Branded petrol and diesel fleets will soon identify any business leader not bold enough to drive the necessary change in their business. 2021 is the year for the tough decisions.
Your house is on fire!
Clearly a large proportion of New Zealand’s business community hasn’t heard Greta Thunberg’s call to action: “Act like your house is on fire. Because it is.”
There is an apathy within Kiwi organisations to the role and responsibility they have in helping the country reduce emissions and meet its obligations under the Paris Agreement.

If we look at our vehicle fleet, it is our fastest growing emissions contributor. It’s usually around 40 percent of a company’s carbon footprint and businesses are responsible for purchasing 70 percent of new cars sold in New Zealand. These cars spend 20 years on our roads. So, the decisions a business makes this year will affect our country for the next two decades.

Even if we put carbon emissions aside for the moment, the New Zealand fleet is not slowing down at 4.5 million vehicles costing over $30 billion. Auckland alone has more than one million cars and this increases annually by 40,000.

Traffic is already crippling, and congestion is estimated to cost Aucklanders over $1.3 billion a year in lost productivity. Not to mention the health impacts with more than a thousand Kiwis dying each year from air pollution-related diseases. The answer is not building more roads – we need to be smarter than that.

So, what can our business leaders change?

1. Put fleet higher up on the agenda

I get it. Fleet is not something exciting to work on, and it’s also really complicated, so the thought of revisiting it again sends a shiver down the spine of most managers. There’s no sugar-coating it, if you are a business leader then it is your responsibility to change the dynamics of your fleet.

A mere change from Holden to Hyundai will get talked about from the water cooler to the board room, let alone changing from petrol to electric, or starting to remove cars and carparks from salary packages.

Tampering with the company fleet involves multiple internal stakeholders all with different agendas. Teams such as procurement, HR, property, marketing, sustainability, legal and finance. That’s why it takes resolute leadership and capable experienced partners.

2. Move away from personally assigned cars and carparks

Cars and carparks in salary packages blossomed in the 80s and to change it makes people most people squirm. It’s a measure of success, it’s ego, a rite of passage, convenience, a cultural expectation that is 100 years in the making, but … we have only 10 years to change.

The average utilisation of a car in New Zealand is less than 5 percent. Imagine if your employees sat around idle for 95 percent of the time? Added to this is fringe benefit tax and depreciation – is this the best use of capital for your business?

Offer a mobility allowance instead, move your organisation away from personally-assigned vehicles, don’t provide carparks for staff and encourage employees to widen their mobility perspective. Think about walking, public transport, rideshare, car share and micro-mobility like scooters and bikes.

Business leaders cannot on the one hand claim to be sustainability champions while on the other hand continuing to include personally-assigned cars and carparks in salary packages.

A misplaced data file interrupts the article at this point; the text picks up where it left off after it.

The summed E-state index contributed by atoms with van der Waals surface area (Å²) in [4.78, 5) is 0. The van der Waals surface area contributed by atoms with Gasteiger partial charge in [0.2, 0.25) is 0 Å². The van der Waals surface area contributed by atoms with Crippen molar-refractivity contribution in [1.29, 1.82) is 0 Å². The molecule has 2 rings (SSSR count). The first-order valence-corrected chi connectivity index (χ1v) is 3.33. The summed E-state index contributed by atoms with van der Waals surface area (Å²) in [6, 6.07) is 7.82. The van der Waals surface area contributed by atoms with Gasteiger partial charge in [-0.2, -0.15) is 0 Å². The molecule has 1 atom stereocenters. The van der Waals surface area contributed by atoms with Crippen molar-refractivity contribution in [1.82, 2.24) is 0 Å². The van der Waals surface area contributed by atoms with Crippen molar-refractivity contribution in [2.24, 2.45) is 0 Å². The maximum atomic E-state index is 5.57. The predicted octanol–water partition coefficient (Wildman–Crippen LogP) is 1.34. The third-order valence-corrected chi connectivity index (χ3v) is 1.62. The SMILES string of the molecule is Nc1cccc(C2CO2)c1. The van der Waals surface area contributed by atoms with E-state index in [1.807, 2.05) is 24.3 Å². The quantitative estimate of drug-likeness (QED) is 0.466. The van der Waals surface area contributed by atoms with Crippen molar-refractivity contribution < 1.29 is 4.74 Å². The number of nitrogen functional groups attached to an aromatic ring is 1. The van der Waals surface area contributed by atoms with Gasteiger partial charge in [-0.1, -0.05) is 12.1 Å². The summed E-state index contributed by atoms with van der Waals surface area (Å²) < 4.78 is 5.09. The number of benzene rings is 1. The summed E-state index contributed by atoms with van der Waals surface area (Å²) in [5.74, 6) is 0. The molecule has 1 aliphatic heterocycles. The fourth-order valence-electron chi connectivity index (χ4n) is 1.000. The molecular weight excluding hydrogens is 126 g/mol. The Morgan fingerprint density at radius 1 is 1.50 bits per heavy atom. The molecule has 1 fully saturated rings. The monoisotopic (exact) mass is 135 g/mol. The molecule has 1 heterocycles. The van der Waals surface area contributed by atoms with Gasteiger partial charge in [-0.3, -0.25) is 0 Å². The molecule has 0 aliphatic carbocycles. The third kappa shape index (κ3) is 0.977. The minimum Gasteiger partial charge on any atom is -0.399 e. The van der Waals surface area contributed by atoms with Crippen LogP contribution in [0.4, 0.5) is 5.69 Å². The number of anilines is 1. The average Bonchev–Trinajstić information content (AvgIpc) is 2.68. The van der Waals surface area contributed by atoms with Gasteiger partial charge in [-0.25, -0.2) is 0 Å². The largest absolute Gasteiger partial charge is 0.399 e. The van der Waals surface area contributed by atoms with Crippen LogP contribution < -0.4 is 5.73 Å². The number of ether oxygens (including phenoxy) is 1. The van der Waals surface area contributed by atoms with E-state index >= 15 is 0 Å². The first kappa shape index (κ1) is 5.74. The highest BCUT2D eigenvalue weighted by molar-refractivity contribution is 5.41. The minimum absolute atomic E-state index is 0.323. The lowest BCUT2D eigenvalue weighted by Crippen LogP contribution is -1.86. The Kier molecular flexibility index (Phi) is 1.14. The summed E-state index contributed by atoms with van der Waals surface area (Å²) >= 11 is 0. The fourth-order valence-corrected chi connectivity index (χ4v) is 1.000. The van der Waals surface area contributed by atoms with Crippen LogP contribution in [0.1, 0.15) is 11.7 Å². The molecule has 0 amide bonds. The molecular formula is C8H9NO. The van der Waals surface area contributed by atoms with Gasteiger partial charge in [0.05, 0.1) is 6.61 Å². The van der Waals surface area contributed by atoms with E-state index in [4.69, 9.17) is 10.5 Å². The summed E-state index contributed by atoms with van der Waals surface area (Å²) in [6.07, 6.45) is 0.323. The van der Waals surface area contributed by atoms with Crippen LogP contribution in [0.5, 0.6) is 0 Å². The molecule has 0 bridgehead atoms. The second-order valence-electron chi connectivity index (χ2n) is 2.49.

3. Dramatically reduce the size of your fleet

This is not something you’re likely to hear from your leasing provider but now, more than ever, we need to rationalise all our assets and use our capital wisely. Look at your GPS utilisation reports, carpark data or just look at your carpark during the day, how many cars are sitting idle?

We need fewer cars on the road and those cars need to be electric. EVs represent increased capital so to reduce the cost of EV introduction, reduce the number of cars in your fleet. This can make the change to EVs a cost neutral exercise.

4. The EVs you do have need to be optimised

Don’t think that when you put EVs in your fleet, your job is done. EVs typically are the least-utilised car in a fleet. If you have rationalised your fleet this will help, however you need to support your staff to transition to EVs with training and ongoing support. Including both the EVs and chargers. Too many businesses get fixated on the EVs and forget about the chargers, but both are equally important.

Thankfully to achieve the last two steps there are new technologies and specialist providers who can assist with this.

The good guys

It can be done.

Three years ago, Christchurch City Council rationalised their fleet and introduced EV car sharing. They have saved more than 300 tonnes of carbon. Genesis have cut their fleet size dramatically, introduced a central pool of EVs on a dynamic booking system, implemented no staff parking, subsidised public transport and introduced subsidised EV car share for employees. Datacom has provided discounted e-bikes and free servicing for staff.

When I spoke with Marc England, chief executive of Genesis, he felt that having a structure of no carparks for any staff aligned better with the Genesis company culture.

Branded petrol and diesel fleets will soon highlight the business leaders not bold enough to drive the necessary change within their business. 66 percent of Kiwi consumers believe companies aren’t doing enough to tackle climate change.

At present I agree with them – but strong leadership can change this statistic.